Ask any young Territorian what the biggest problem facing young adults is and the ones who think like me (the others aren't really worth listening to) will tell you "housing prices". Like me, those people are a little self obsessed and completely wrong because, when you think about it, drugs, alcoholism, violence and the yawning chasm between the standards of living in cities and remote communities are far more important than whether or not a goofy white office worker has any money left for the movies after paying rent. But shut up. This piece is about housing prices, okay? Geez...
A few months ago I made enquiries with my bank about home loans. I wasn't really feeling optimistic as I have no savings, no assets and a collection of debts that would make the Greek government blush. Just as I expected, I was told to go sort out my car loan, HECS debt and credit card and then come back. Fine. Who expects help from a bank anyway?
The problem in Darwin is the insane amount that housing costs. In Australia, only central Sydney has a higher mean house price. This tends to lock low to middle income earners like me out of the market more or less permanently. And it doesn't really matter what the government does about releasing more land or adding grants for first homebuyers: Demand for housing is so high that estate agents and property developers can charge whatever they like, confident in the knowledge that while normal (well...) people like me can't afford it, investors and and large corporations will happily pay half a million dollars for a two bedroom unit if they can make it all back in exhorbitant rent or write it off as a tax break.
NT Government to the rescue! I was super excited to find an ad in the newspaper for a government scheme to help lower income earners afford a house. I jumped straight on the government website and typed the program name into the search box.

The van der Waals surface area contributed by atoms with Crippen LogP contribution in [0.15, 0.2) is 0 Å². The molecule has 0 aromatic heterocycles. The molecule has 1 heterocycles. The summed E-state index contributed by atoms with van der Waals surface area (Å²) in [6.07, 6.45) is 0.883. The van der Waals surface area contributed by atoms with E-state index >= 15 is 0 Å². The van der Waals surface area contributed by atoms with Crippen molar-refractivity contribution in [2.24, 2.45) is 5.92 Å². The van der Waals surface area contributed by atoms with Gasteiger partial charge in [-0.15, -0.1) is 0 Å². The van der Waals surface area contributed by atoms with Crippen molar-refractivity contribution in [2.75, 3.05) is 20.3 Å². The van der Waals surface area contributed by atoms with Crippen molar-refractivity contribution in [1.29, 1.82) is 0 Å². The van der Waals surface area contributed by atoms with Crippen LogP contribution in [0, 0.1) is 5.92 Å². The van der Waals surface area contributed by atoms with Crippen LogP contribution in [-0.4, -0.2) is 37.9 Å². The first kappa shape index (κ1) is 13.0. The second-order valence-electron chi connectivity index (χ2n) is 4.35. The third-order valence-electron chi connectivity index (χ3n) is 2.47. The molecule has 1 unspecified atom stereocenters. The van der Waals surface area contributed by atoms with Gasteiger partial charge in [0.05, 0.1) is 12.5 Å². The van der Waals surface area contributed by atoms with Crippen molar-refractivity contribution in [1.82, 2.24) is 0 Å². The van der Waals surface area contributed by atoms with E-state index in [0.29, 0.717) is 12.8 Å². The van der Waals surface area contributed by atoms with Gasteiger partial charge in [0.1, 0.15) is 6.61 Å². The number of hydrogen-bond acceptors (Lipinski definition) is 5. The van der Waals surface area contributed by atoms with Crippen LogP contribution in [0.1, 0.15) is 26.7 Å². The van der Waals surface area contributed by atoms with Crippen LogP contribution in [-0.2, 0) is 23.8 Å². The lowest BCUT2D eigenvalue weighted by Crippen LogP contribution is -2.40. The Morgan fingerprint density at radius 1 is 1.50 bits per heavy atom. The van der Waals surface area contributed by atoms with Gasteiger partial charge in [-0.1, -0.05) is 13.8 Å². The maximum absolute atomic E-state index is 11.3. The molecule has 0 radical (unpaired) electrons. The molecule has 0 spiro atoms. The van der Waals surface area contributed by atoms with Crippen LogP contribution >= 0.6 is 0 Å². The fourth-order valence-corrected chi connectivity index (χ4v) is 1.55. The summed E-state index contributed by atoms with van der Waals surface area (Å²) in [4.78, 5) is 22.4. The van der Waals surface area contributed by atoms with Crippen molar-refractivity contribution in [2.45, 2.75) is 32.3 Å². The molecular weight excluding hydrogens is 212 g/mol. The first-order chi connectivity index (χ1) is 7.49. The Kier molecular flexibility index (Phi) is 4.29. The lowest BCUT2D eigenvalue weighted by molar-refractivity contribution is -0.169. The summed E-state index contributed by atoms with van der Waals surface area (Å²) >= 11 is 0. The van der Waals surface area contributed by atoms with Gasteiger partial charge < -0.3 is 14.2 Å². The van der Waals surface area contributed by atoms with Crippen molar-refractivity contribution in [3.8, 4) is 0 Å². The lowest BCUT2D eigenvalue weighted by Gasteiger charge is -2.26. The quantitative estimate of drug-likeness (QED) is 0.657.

Typing the name of a housing department program into the search box on the housing department website gave me zero freaking hits. This did not bode well for the ultimate usefulness of the program, but I wasn't ready to give up yet. The alternate information source was to call into a TIO branch.
There isn't a TIO branch in Casuarina for some reason, so I had to wait until I had a chance to get into town during business hours to visit a branch. Fortunately that wasn't as much of a problem as it would normally be (more on that later). Unfortunately no-one in town including me seemed to have any idea where the TIO branch office was, since the last one got blown up by a lunatic with a trolley full of fireworks.
After walking a few laps of Mitchell St in the sun, I finally found the branch nestled inside an airconditioned shopping arcade and asked the questions I needed anwered. Tragically the receptionist couldn't answer them; I had to make an appointment to meet with a financial consultant the following day. I really just needed to be told the interest rate and deposit required, but these things have to be done by the book, I suppose.
I'll skip over the fun I had having my financial affiars appraised by a relative stranger. The sharp end is that after all that effort, the advice I was given was to go sort out my car loan, my HECS debt and my credit card and then come back. Alternatively I could go get a wife and come back with two incomes.
Of course, if I could do any of those things, I would have just gone to a bank in the first place. What a freaking useless program.
So here's to you, NT Government. Yet another fantastic initiative of no practical benefit to anyone. I'll see you in August.
Did you know Yarn Bombing is a thing?
Garry with 2 Rs